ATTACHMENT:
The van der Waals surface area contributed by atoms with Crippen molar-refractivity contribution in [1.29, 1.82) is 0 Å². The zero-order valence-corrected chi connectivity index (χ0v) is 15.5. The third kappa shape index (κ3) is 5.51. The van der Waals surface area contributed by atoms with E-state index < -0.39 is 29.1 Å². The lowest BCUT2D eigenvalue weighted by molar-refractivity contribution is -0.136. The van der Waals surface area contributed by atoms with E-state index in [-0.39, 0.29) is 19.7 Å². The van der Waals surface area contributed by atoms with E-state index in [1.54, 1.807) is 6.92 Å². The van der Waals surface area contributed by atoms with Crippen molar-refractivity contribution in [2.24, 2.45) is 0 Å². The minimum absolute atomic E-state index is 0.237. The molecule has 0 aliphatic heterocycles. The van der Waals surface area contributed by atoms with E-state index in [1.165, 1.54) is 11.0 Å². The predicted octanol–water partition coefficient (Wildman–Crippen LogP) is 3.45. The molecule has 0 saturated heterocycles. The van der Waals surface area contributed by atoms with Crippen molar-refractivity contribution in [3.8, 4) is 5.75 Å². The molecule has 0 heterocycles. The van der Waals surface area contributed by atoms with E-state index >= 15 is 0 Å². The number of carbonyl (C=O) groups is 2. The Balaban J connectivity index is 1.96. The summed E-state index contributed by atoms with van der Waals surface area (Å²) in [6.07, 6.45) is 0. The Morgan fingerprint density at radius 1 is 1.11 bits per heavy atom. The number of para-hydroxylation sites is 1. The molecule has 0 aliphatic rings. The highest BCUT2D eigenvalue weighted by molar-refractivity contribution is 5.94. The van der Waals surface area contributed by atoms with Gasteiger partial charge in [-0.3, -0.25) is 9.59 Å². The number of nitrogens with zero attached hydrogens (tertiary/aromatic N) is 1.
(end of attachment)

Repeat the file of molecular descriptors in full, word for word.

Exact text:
The van der Waals surface area contributed by atoms with Crippen molar-refractivity contribution in [1.29, 1.82) is 0 Å². The zero-order valence-corrected chi connectivity index (χ0v) is 15.5. The third kappa shape index (κ3) is 5.51. The van der Waals surface area contributed by atoms with E-state index < -0.39 is 29.1 Å². The lowest BCUT2D eigenvalue weighted by molar-refractivity contribution is -0.136. The van der Waals surface area contributed by atoms with E-state index in [-0.39, 0.29) is 19.7 Å². The van der Waals surface area contributed by atoms with E-state index in [1.54, 1.807) is 6.92 Å². The van der Waals surface area contributed by atoms with Crippen molar-refractivity contribution in [2.24, 2.45) is 0 Å². The minimum absolute atomic E-state index is 0.237. The molecule has 0 aliphatic heterocycles. The van der Waals surface area contributed by atoms with E-state index in [1.165, 1.54) is 11.0 Å². The predicted octanol–water partition coefficient (Wildman–Crippen LogP) is 3.45. The molecule has 0 saturated heterocycles. The van der Waals surface area contributed by atoms with Crippen molar-refractivity contribution in [3.8, 4) is 5.75 Å². The molecule has 0 heterocycles. The van der Waals surface area contributed by atoms with E-state index >= 15 is 0 Å². The number of carbonyl (C=O) groups is 2. The Balaban J connectivity index is 1.96. The summed E-state index contributed by atoms with van der Waals surface area (Å²) in [6.07, 6.45) is 0. The Morgan fingerprint density at radius 1 is 1.11 bits per heavy atom. The number of para-hydroxylation sites is 1. The molecule has 0 aliphatic rings. The highest BCUT2D eigenvalue weighted by molar-refractivity contribution is 5.94. The van der Waals surface area contributed by atoms with Gasteiger partial charge in [-0.3, -0.25) is 9.59 Å². The number of nitrogens with zero attached hydrogens (tertiary/aromatic N) is 1.